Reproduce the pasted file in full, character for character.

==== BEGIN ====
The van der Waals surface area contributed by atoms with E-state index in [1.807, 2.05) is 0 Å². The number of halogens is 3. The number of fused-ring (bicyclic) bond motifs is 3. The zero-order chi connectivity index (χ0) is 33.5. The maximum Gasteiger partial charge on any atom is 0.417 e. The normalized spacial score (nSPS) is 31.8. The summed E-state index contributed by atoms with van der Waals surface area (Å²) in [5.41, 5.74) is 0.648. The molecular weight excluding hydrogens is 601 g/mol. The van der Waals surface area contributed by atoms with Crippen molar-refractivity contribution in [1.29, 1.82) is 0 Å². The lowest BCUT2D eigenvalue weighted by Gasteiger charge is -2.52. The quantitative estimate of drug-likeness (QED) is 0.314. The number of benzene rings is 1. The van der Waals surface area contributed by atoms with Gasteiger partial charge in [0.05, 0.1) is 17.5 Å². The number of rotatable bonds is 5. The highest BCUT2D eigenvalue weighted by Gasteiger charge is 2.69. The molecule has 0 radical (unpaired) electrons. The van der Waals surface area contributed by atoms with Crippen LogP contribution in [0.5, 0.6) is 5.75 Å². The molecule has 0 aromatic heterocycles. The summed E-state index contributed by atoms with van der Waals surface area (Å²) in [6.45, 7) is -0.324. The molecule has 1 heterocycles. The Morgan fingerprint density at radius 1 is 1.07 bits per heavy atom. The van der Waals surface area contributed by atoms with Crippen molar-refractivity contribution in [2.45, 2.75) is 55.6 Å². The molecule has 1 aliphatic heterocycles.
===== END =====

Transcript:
The van der Waals surface area contributed by atoms with E-state index in [1.807, 2.05) is 0 Å². The number of halogens is 3. The number of fused-ring (bicyclic) bond motifs is 3. The zero-order chi connectivity index (χ0) is 33.5. The maximum Gasteiger partial charge on any atom is 0.417 e. The normalized spacial score (nSPS) is 31.8. The summed E-state index contributed by atoms with van der Waals surface area (Å²) in [5.41, 5.74) is 0.648. The molecular weight excluding hydrogens is 601 g/mol. The van der Waals surface area contributed by atoms with Crippen molar-refractivity contribution in [1.29, 1.82) is 0 Å². The lowest BCUT2D eigenvalue weighted by Gasteiger charge is -2.52. The quantitative estimate of drug-likeness (QED) is 0.314. The number of benzene rings is 1. The van der Waals surface area contributed by atoms with Gasteiger partial charge in [0.05, 0.1) is 17.5 Å². The number of rotatable bonds is 5. The highest BCUT2D eigenvalue weighted by Gasteiger charge is 2.69. The molecule has 0 radical (unpaired) electrons. The van der Waals surface area contributed by atoms with Crippen LogP contribution in [0.5, 0.6) is 5.75 Å². The molecule has 0 aromatic heterocycles. The summed E-state index contributed by atoms with van der Waals surface area (Å²) in [6.45, 7) is -0.324. The molecule has 1 heterocycles. The Morgan fingerprint density at radius 1 is 1.07 bits per heavy atom. The van der Waals surface area contributed by atoms with Crippen molar-refractivity contribution in [2.45, 2.75) is 55.6 Å². The molecule has 1 aliphatic heterocycles.